Investing is a word we are practically used to, especially when relating it to growing finance. What investing simple means is to allocate money in the expectation of some benefit/return in the future. In other words, to invest means owning an asset or an item to generate income from the investment or the appreciation of your investment, which is an increase in the value of the asset over a period of time.
To have a detailed understanding of intelligent investing, we will explore a book written by a British-born American Economist, professor and investor, Benjamin Graham. He is widely known as the “father of value investing”. Graham wrote a founding text in neoclassical investing titled “The Intelligent Investor” in 1949, which provides foundational investing insights.
Graham outlines principles that are remarkably just as valid today as they were when Graham penned the book. The six key principles of “intelligent investing” includes
1. Know the business you’re investing in.
Graham advises individuals to approach investing the same way he/she would look at buying into a business or having a partnership. Until you have a good feel for a firm’s competitive environment, its challenges and opportunities, and its strengths and weaknesses, you don’t really know enough to be investing in that business.
He further added that since you won’t operate the business yourself, you need to know the company is headed by a management team that will run the business competently, efficiently and honestly.
2. Know who runs the business.
Buttressing the first principle, before investing in any business, it is important to understand and believe in what they stand for. In other words, what does the company do, and who is in charge of company affairs.
3. Invest for profits over time, not for quick buy-and-sell transaction profits.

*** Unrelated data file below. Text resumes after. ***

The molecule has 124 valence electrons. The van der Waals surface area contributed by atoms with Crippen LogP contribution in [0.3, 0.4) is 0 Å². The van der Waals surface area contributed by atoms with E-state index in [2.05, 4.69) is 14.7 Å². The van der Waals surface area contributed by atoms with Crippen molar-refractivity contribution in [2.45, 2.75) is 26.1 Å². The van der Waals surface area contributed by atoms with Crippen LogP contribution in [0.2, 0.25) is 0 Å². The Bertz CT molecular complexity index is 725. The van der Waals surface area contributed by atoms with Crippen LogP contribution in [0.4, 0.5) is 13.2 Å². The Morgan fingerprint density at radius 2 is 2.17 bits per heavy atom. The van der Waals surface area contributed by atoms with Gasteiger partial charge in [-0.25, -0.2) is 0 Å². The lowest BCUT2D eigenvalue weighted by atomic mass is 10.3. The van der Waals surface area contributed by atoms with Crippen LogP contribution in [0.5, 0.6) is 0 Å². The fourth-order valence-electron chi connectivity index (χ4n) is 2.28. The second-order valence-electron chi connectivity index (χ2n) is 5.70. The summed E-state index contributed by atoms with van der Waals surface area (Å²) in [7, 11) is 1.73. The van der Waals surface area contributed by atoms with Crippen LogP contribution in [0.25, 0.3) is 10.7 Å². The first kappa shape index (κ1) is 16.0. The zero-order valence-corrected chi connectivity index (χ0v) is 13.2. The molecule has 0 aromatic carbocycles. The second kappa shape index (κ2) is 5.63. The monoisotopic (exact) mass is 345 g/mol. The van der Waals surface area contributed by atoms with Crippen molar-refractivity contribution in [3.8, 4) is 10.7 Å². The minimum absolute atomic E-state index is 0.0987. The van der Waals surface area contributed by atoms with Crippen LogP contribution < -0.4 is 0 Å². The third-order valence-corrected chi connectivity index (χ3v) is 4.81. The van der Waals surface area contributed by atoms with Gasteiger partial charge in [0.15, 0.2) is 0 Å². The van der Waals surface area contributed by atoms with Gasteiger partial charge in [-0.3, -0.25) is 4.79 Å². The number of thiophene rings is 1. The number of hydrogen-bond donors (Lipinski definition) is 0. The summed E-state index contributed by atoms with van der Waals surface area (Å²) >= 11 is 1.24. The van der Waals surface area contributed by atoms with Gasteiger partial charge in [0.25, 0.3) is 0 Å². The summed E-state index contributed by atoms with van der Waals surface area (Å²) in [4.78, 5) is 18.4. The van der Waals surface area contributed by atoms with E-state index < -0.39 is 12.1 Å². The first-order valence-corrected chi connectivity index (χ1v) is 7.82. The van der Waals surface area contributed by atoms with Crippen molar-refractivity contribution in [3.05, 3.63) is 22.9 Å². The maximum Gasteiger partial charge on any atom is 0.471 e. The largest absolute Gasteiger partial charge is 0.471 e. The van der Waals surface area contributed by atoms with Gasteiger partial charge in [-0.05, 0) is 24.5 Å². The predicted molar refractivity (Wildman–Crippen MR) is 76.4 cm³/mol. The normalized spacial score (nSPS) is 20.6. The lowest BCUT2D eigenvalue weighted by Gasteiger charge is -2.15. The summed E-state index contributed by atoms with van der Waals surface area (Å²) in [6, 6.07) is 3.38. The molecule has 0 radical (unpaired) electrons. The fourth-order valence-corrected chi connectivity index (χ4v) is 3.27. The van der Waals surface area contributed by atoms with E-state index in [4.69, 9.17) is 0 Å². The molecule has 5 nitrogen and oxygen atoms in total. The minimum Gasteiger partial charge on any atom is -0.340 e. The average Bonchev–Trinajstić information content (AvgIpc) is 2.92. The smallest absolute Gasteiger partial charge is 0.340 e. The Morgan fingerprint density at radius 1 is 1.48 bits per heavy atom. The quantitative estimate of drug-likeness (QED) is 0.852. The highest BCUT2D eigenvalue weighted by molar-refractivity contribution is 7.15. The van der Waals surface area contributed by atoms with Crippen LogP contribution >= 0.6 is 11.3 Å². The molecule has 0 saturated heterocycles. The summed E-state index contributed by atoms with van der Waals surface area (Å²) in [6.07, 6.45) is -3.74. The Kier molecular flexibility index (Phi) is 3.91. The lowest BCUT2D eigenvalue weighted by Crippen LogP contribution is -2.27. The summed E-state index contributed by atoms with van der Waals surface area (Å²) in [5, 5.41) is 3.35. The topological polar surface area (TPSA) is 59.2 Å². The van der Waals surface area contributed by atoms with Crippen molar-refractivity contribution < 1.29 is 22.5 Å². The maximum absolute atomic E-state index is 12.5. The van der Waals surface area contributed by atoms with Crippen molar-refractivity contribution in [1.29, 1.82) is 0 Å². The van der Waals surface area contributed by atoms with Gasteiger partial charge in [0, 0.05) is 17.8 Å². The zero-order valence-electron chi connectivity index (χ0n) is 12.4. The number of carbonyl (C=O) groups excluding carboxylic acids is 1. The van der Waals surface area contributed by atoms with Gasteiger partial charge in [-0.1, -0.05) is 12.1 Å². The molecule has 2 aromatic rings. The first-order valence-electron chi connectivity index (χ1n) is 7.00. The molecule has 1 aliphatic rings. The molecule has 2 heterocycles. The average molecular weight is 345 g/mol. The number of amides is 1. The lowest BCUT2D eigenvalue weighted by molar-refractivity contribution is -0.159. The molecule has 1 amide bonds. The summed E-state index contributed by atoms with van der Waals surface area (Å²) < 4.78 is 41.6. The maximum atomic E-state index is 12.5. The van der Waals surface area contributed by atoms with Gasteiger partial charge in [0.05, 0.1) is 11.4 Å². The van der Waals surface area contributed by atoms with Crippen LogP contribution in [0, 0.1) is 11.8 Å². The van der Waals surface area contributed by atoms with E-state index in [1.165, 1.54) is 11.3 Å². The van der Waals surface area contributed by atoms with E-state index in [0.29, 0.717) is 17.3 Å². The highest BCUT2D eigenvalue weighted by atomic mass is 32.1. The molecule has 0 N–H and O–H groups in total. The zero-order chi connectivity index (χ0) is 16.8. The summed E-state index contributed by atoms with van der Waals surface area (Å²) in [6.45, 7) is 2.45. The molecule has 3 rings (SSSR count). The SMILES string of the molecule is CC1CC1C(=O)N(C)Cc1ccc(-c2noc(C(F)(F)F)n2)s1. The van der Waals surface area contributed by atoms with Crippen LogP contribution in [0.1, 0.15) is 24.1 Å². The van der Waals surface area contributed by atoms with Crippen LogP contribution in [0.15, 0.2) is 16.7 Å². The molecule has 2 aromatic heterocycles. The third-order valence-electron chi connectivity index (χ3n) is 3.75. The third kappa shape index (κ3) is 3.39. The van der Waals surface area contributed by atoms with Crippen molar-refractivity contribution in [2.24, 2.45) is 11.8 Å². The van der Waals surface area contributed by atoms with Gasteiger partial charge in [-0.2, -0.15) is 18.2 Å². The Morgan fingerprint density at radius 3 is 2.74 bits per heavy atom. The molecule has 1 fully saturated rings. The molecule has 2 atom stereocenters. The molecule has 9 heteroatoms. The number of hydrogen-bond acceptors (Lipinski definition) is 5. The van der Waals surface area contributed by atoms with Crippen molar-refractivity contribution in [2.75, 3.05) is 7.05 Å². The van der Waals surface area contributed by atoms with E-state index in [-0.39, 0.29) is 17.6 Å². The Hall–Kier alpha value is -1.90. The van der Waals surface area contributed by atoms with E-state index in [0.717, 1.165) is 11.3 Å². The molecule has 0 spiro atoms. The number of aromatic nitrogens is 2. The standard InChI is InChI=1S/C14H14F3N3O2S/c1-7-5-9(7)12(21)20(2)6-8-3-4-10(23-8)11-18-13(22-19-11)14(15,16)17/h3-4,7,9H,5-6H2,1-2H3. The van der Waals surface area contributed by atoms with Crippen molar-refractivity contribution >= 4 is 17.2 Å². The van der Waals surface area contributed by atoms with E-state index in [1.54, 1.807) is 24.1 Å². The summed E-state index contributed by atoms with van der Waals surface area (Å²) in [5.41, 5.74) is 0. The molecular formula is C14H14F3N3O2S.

Invest in companies you believe will generate profits through their ongoing business operations. In contrast to speculators — who acquire shares at what they consider to be a favourable price and then sell off as soon as possible for a profit — investors acquire and hold securities that they believe will grow in value over time as the businesses succeed. That means intelligent investors look to dividends and business growth as the source of their gains. This growth may or may not result in higher stock prices over time.
4. Choose investments for their fundamental value, not their popularity.
To succeed as an intelligent investor, you must learn how to value companies based on sound financial analysis. Only when you have systematically and thoroughly gone into the financials in detail can you assess the business, understand the potential, and compare the merits of investing in one company’s stock rather than another.
5. Always invest with a margin of safety.
Graham’s principle deals directly with the investor’s need to both understand and minimize inherent risk. This margin-of-safety concept further differentiates investing from speculating. By Graham’s definition, speculators always believe the odds are in their favour even when they do something outside normal investment practices. Investors, by contrast, do everything conceivable to increase their chances of success by calculating their margin of safety “by figures, by reasoning and by reference to a body of factual data.” Their goal is to preserve their investment capital and generate some income from their holdings rather than share price appreciation for profits.
6. Have confidence in your own analysis and observations.
The last principle is to have confidence in your investing decisions and beware of the dangers of getting caught up in market sentiment that causes share prices to rise and fall on investor emotions driven by panic, euphoria and apathy, rather than fundamental analysis.
When you’ve done the fundamental analysis and invested accordingly, you will have the confidence that your own reasoning is valid, enabling you to stick to your plan. It would be best if you did not worry about what others say because you can never tell whether they’ve done their own analysis or repeat what they heard someone else say.
In conclusion, you have to make your own investment decisions based on doing the analysis — nobody else can do it for you.